Analytics modeling can be used to better understand how to allocate your resources and improve the performance of your search programs. To dig deeper into how the analytics modeling process works, I interviewed President and Chief Technical Officer Gary Angel of SEMphonic for in-depth information about tracking the results of individual paid and organic search campaigns.


When tracking dual SEO and PPC campaigns, Angel suggests adding a distinct campaign code to your PPC URLs during set up. This helps to learn the all-important split between natural and paid traffic.


"If you don't do that work, you'll see all your traffic as natural -- and you'll be unable to effectively compare the two," Angel said.


When used correctly, your web analytics tools can help you understand how many repeat visitors came to your site. It's important to identify repeat visitors for loyalty programs, but you can get a lot of false positives. Repeat clickthroughs can appear in your referral logs in two very different ways. Most clickthroughs will trigger a new visit (also called a session). But sometimes visitors will click through to your site, go back to the search engine and then click through again on the same or even a different search query, leaving the false impression that the second time is a new visitor.


"Your analytics program can compensates for this, and you'd be surprised how often it actually happens," Angel said.



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Variability in search performance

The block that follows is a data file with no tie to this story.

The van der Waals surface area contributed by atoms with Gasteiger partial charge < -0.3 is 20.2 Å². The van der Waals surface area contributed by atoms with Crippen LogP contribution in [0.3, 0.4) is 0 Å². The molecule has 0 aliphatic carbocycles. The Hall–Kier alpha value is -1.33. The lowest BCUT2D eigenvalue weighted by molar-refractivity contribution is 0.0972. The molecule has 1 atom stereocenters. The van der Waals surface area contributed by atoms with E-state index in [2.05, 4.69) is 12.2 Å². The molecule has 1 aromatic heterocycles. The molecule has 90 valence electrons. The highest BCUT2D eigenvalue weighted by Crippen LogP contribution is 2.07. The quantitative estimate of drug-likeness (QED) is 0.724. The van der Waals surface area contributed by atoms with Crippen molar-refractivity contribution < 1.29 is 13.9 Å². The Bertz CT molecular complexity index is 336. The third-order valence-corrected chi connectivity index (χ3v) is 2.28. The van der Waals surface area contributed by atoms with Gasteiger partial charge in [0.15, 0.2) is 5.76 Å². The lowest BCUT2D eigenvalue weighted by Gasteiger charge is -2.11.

In today's competitive environment, it's important to look beyond your total visitors via search by measuring the actual effectiveness of search traffic. Not all traffic is created equal, and search traffic is likely to vary in quality by channel (natural or paid), search engine and keywords clicked.


There can be a wide diversity in performance between natural and paid search. Natural and paid visitors on identical search terms often perform differently because paid programs invest resources to create a custom landing page for top performance; whereas with natural search, the page is "selected" by the search engine.


The difference is a controlled landing environment.


"The entry page makes a big difference in performance and can be a reason for using PPC even when your natural positioning is excellent," Angel said. "Sometimes, your natural landing page works better and that can be embarrassing on the paid side, but it's easily fixed by using analytics to optimize your paid search campaign."


Personally, I believe most search marketers are overly infatuated with paid search and continue to underestimate the power behind natural search. Based on user response, I've consistently seen SEO outperform PPC for the simple reason that unpaid natural results satisfy user intent on a personal, non-advertorial level. This search user characteristic, within various website categories, has resulted in loyalty, trust and repeat customers without controlling the landing environment.


The fact that visitors click on natural vs. paid listings may account for the variability in performance between paid and organic search campaigns. In fact, some search users simply don't use paid listings, and this audience segment may perform differently from others.


"Visitors might also use natural or paid listings depending on where they are in the buying cycle (information gathering, shopping comparison, buying, etc.)," Angel said. "At times, it may appear that natural search visitors perform less effectively than paid visitors or vice-versa, whereas it's really a case of visitors simply being in different phases of the buying cycle. When this happens, many of your campaign tracking tools will attribute sales only to the most recent campaign (and often lose visibility after 30 days)."


A major benefit of using a web analytics tool to segment your search traffic is the ability to get a better understanding of how your natural traffic performs over longer periods of time.